Kim and I load our backpacks with everything we need for a 2-day hiking and camping trip; the dress shoes, books and shampoo find a storage locker. With packs on our backs and SPF 50 on our faces, we wander down roads, up roads, across roads, slowly winding south through Tuscany. Brick and stone give way to cyprus trees and grape vineyards. Soon we're walking along the narrow shoulder of a winding backroad, oceans of green spread in both directions.
Its night time, and we've pitched a tent in an olive grove off the side of the road. I characteristically worry that we'll get caught; Kim characteristically does not. We leave our belongings unattended and walk 2 kilometers into the nearest town. Its too small to offer a restaurant, but we find olives, feta, toast crackers, two tomatoes and a box of white wine at a grocery store. We talk about our favorite childhood games and imaginary plots while we walk. Its raining as we return to the grove, and we race each other up the muddy hill, pretending our tent is our super-stealth fort. We dive into it and giggle as we lay out our picnic. Kim sniffs the boxed wine, pronounces it exquisite.
We arrive in Siena and wander into a cafe for an Italian cappuchino. Kim's calves have the slighest twinge in them from our hours of walking. We feel good. We ask the barista if she knows of any cheap places to stay. She not only gives us the name of a cheap hostel, but she asks her associate, a Yugoslavian man named Ishmael, to walk us to the bus stop and make sure we get on the right bus. Ishmael wears a denim jacket over denim jeans. He is missing several front teeth, and those that remain are brown. Though he does not speak any English, he sees our reluctance in accepting the first hostel recommendation we're given. He walks us to an official tourist information stand so that we can independently confirm that everything the barista told us is valid. Then he walks us to the bus stop, and directs us to the Number Ten.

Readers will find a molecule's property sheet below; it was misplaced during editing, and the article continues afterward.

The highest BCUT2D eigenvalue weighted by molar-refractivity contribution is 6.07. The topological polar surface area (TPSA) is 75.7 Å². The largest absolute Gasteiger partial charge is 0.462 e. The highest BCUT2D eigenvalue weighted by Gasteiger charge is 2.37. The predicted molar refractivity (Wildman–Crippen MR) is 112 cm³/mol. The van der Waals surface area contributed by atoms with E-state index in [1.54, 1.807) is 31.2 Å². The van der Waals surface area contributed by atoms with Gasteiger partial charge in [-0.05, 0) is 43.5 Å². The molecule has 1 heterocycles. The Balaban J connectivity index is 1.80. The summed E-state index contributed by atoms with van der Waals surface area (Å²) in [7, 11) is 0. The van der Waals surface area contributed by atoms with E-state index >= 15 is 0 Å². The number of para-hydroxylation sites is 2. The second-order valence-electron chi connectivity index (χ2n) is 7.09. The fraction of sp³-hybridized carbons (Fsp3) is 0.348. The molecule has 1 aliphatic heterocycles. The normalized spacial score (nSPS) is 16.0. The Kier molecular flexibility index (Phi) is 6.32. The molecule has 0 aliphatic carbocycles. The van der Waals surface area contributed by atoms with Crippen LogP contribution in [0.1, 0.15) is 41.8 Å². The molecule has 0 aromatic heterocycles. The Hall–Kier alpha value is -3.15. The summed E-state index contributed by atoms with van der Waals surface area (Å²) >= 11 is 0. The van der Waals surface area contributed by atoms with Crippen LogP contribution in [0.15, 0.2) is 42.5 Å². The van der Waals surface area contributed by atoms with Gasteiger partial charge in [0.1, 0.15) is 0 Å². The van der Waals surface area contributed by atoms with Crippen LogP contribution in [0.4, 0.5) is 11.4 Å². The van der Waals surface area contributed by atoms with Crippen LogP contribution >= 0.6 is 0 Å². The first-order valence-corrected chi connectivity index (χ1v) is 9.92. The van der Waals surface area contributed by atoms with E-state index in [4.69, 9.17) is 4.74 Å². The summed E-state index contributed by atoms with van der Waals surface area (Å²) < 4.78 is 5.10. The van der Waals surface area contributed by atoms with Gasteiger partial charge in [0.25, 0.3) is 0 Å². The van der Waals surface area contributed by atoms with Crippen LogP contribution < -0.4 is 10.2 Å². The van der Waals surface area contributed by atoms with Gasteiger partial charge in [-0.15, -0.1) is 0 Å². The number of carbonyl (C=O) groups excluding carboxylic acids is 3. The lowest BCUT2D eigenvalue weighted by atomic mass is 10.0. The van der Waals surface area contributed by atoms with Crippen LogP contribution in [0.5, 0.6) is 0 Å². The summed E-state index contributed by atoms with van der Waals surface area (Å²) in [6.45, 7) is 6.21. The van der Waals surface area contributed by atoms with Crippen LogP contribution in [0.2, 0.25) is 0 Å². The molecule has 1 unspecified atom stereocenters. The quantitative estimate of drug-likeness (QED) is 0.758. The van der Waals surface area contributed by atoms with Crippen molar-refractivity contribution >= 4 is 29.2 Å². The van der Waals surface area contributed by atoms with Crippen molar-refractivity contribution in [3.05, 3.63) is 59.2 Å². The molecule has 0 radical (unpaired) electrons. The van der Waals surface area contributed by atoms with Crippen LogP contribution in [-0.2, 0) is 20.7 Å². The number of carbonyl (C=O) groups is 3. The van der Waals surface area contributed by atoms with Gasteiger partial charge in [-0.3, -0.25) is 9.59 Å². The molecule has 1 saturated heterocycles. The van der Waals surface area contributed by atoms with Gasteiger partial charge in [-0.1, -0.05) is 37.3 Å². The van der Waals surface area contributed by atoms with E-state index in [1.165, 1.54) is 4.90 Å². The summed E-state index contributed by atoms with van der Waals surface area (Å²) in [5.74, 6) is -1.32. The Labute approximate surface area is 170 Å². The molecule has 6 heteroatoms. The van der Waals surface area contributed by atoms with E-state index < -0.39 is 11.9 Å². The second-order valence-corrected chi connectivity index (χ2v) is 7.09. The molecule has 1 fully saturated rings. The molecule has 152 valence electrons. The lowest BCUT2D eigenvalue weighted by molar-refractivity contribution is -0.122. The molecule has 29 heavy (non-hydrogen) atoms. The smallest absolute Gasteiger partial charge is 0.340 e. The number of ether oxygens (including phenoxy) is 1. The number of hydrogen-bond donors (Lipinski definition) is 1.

We befriend three brunettes, each with long unkempt wavy hair, who carry us back to Florence in their lime green VW bus, with its mantra, "l'amore," painted on the front passanger door.
Yellow and clay-colored handkerchiefs with frayed edges hang off the driver and front passanger seat. A cardboard rainbow, frayed blue scarf, dried lavendar and a Native American dreamcatcher hang from the twine behind the front seats the holds the curtain. Beads and a felt frog dangle from the sun visors.
Kim and I sit barefoot in the back, next to a woman in a tye-dyed dress who is breastfeeding her naked baby boy. Rainwater leaks through the plastic moonroof, falling onto our backpacks. The interior paint has chipped off the door, revealing what appears to be a thin layer of plywood. A half-eaton melon sits in a clay bowl inside a wicker basket on the floor.
The driver tells us of her trip to America: a stopover in the D.C. airport en route to Mexico City.
"They were very cold," she says, "and they had very large drinks. One liter cokes."
A beautiful girl with ink henna on her hands looks at us from the shotgun seat.
"I do not think you drink one liter cokes," she says. "You are not...." she motions with her hands to indicate a wide torso.
She unwraps a guitar from a hemp bag and begins to pluck. The three brunettes sing soft Italian songs through the rest of the ride.